by Brianna Cabral
Jessica Caron completed 3 degrees and worked in different fields before she found the one she loved, a career as a high school librarian.
“I think my background makes me a little bit different,” new librarian Jessica Caron explains, “because I do come from a very science based background.”
Out of high school, Caron started college thinking she was going to be an engineer. Realizing she didn’t have enough love for the math, she got her biology degree and taught high school for a short amount of time.
Then, she worked as a lab manager at a biology lab for 6 years. After realizing it wasn’t for her, she switched her career again and became an educational technologist.
“I realized I was working with students a bit more in the last couple years of my job at Worcester Poly Tech, and I really loved working with students.”
Her job as an educational technologist was geared towards working with the staff more than students. She really wanted to work with the students, so she went back to school, got a library degree, and came here to Hudson High.
On her first day new students and staff members welcomed her. She says it was wonderful to be up there along with all the students and to really “hit the ground running.”
Over the summer she moved some of the bookshelves and tables, so they have more space and are in convenient locations. She watched the students for the first couple of days to see how they would react to the rearrangement of the library.
“They seem like small changes, but hopefully they will make a big difference.”
Caron believes the library should be a space where the students can feel “comfortable and safe.” This is why she’s been moving the furniture around, for the students to have a library they want to use.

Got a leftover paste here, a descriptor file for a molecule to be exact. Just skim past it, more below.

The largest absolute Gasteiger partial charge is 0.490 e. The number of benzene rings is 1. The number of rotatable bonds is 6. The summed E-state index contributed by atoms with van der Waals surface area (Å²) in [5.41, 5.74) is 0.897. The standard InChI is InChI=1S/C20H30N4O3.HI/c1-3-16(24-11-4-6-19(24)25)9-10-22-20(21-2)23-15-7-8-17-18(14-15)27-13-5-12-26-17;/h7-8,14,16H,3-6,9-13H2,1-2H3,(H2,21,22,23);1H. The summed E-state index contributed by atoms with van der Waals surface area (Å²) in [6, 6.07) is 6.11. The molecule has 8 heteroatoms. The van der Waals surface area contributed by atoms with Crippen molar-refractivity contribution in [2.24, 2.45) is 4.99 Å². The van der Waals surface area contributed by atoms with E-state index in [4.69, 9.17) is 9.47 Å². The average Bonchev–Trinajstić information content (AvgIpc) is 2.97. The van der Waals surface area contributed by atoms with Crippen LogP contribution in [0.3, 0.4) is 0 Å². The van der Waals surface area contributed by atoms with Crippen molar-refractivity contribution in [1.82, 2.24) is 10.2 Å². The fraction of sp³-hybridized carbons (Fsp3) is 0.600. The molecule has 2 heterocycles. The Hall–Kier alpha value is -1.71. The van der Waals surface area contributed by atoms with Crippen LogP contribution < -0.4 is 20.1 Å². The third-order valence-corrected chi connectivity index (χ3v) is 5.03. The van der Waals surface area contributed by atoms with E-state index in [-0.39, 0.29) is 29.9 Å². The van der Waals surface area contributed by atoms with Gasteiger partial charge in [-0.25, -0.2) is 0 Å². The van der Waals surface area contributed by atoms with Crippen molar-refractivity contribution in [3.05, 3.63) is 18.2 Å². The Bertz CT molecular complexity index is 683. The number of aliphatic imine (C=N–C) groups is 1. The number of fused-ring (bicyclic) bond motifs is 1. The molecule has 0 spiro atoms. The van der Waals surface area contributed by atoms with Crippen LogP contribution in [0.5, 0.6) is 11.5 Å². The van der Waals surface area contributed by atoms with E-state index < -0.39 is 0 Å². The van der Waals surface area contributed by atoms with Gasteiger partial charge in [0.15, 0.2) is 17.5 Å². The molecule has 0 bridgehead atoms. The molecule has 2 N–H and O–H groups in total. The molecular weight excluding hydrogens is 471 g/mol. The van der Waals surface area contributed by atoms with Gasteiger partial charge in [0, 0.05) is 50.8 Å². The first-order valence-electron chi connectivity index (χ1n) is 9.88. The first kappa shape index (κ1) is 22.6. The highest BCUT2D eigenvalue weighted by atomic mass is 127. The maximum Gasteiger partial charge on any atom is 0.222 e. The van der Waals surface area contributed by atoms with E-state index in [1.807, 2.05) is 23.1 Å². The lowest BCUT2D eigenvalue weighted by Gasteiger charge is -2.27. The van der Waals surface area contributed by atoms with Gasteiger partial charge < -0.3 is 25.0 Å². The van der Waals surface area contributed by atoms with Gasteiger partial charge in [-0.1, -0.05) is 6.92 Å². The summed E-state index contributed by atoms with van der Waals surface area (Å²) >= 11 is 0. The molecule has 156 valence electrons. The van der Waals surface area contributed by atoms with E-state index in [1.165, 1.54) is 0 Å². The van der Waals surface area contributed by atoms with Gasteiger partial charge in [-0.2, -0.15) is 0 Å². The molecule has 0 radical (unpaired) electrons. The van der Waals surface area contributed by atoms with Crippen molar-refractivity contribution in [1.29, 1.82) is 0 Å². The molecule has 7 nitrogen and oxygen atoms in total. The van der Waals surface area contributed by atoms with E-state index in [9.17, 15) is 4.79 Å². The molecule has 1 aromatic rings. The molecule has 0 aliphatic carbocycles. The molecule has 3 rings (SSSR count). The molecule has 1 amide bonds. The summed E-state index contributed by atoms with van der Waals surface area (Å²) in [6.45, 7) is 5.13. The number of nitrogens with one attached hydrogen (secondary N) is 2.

Students have noticed these changes. “I love her new movements with the furniture. It feels like there’s more space for us to talk with friends and do work,” freshman Daniel Cuddy says.
Even though Caron has made changes herself with the furniture and the book selection, she says, “A lot of the driving force with changing comes from the students.”
“I’d like to create an environment where people are respectful of the space, of each other, and of themselves.”
She helps to establish that environment every day in the library. She warmly greets every student that comes in.
“Hello, how are you?” Caron asks, while she’s standing behind her desk looking at book reviews on the laptop.
Immediately the student who has just walked in looks up with a smile and replies with the usual, “Good, how about you?”
Caron also interacts with students in their classrooms.
When Caron goes to classrooms, she is teaching them how to pick a good book and helping them find ones they’d like to read. Later on in the year she would like to give lessons on how to write reader responses or essays on books they have read in class.
“It’s great that there’s a book, but if we can provide the support skills for how to access that book in different ways…then that’s what helps us to move forward out of high school.”
Caron worked at Worcester Polytechnic Institute for 12 years before coming to Hudson. At colleges the libraries are very different. Working there, it’s not mandatory for the student to go to the library. Usually students go on their own, and they might not come back often. So a librarian only has that one shot with them.
At the high school Caron will see students in their classes, in the library during lunch, or in the morning, so switching to a high school was so important. At Hudson she is able to make connections with students for 4 years. She looks forward to that change.